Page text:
At the Tufts Fletcher School of Law and Diplomacy, a group of students and staff are working together to promote environmentally sustainable practices and serve as advocates for change at the nation’s oldest graduate school for international affairs. The Fletcher Sustainability Council (FSC), launched in September 2012, was formed to “bring together Fletcher stakeholders, talent, and authority to discuss, plan, and act on sustainability initiatives in a well-planned and cost-effective manner.” In just under two years, they have done just that, leaving an already noticeable mark on the day-to-day lives of Fletcher students, faculty, and staff.
Perhaps the most visible of their initiatives takes the form of a recently installed water bottle filling station in the school’s Hall of Flags – a public space used as a gathering place between classes and a reception area for visitors. This station, along with several counter-top tap water filtration systems in faculty areas, have served to nearly eliminate the use of water coolers and bottled water in the halls of the Fletcher School.
The Fletcher Sustainability Council has also worked to improve the environmental sustainability of the Mugar Café, a popular lunch destination and lounge for Fletcher students. Instead of disposable dishware and eating utensils, students are encouraged to use washable and reusable items, even if they are just getting a cup of coffee or a glass of water. The café has areas for its customers to properly compost their food waste and recycle any paper or plastics they use. Students took quickly to this initiative, especially after the council encouraged professors Kelly Sims Gallagher and Bill Moomaw to promote recycling and composting at Mugar, and unnecessary waste at Mugar Café has dropped precipitously.
What makes this group so strong is their ability to bring together students, faculty, staff, and other stakeholders in the spirit of a common mission. This makes the group especially nimble, creative, and influential as agents of change at the Fletcher School. A story that best demonstrates this is one regarding their push to introduce more recycling receptacles throughout Cabot, Goddard, and Mugar Halls on the Tufts campus.
When approached about the introduction of more recycling receptacles, the Fletcher administration was hesitant to move away from the traditional aesthetic of their existing round, metal garbage bins, and pushed back on the idea of purchasing more rectangular, plastic recycling receptacles which are common on the Tufts campus. To address this challenge, the Fletcher Sustainability Collective cleverly offered to paint existing trash receptacles blue and green to create bins for recycling paper, cardboard, plastic, and metals. These bins would match the size and shape of the bins Fletcher already uses, and could then be placed alongside the existing brown bins to create a uniform aesthetic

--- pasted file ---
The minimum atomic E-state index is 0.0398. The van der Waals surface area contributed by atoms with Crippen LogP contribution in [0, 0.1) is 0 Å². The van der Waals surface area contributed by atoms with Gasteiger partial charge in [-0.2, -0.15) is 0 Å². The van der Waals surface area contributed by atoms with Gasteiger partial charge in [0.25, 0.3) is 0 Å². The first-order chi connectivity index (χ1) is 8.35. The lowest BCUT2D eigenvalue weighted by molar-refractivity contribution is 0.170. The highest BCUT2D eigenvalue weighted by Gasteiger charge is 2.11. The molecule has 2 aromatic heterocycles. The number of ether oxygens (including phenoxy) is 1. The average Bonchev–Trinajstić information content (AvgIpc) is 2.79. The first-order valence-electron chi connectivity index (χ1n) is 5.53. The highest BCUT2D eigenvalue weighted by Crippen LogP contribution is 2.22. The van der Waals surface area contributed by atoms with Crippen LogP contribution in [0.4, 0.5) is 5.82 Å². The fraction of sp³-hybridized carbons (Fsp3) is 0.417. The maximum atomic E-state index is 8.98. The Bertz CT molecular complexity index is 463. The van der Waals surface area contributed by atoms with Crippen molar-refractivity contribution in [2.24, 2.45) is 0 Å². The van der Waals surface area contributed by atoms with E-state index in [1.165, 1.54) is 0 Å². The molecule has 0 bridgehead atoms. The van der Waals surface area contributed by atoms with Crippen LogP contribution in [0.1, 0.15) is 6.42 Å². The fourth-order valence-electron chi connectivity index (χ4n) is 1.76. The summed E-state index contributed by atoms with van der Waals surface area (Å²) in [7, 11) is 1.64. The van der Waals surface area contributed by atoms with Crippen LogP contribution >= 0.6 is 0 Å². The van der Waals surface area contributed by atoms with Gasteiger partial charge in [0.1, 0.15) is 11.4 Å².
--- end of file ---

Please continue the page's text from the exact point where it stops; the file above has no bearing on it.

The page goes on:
To make this possible, the council has been working closely with Tufts Facilities and the Fletcher Administration, and in the near future this project will be fully complete. The receptacles are expected to reduce the unnecessary waste produced by the Fletcher School as well as serve as a visible reminder to Tuft’s commitment to environmental sustainability.
The Fletcher Sustainability Council’s solution to this problem was innovative, creative, efficient, cost-effective, and achieved through buy-in from several stakeholders, all qualities which prove that they are a true agent for positive change on the Tufts campus.
Other successes of the Fletcher Sustainability Council include:
· Fletcher’s orientation being a week-long zero waste event for the first time
· FSC providing Fletcher student group leaders with special green event training
· The design of new signs and leverage of social media to inform and influence behavior
· Their working with Fletcher staff to have the school’s various offices become Tufts Green Office Certified
Even the “little things” can show that they are affecting positive change on campus, such as “the majority of staff bringing their own mugs to meetings rather than using the paper cups provided,” explains Dan Hurwitt, a Technology Assistant at Fletcher and a member of FSC. According to Hurwitt, “money has been saved [and] waste has drastically reduced,” and if his enthusiasm is any indicator, the Fletcher Sustainability Council’s work is still far from over.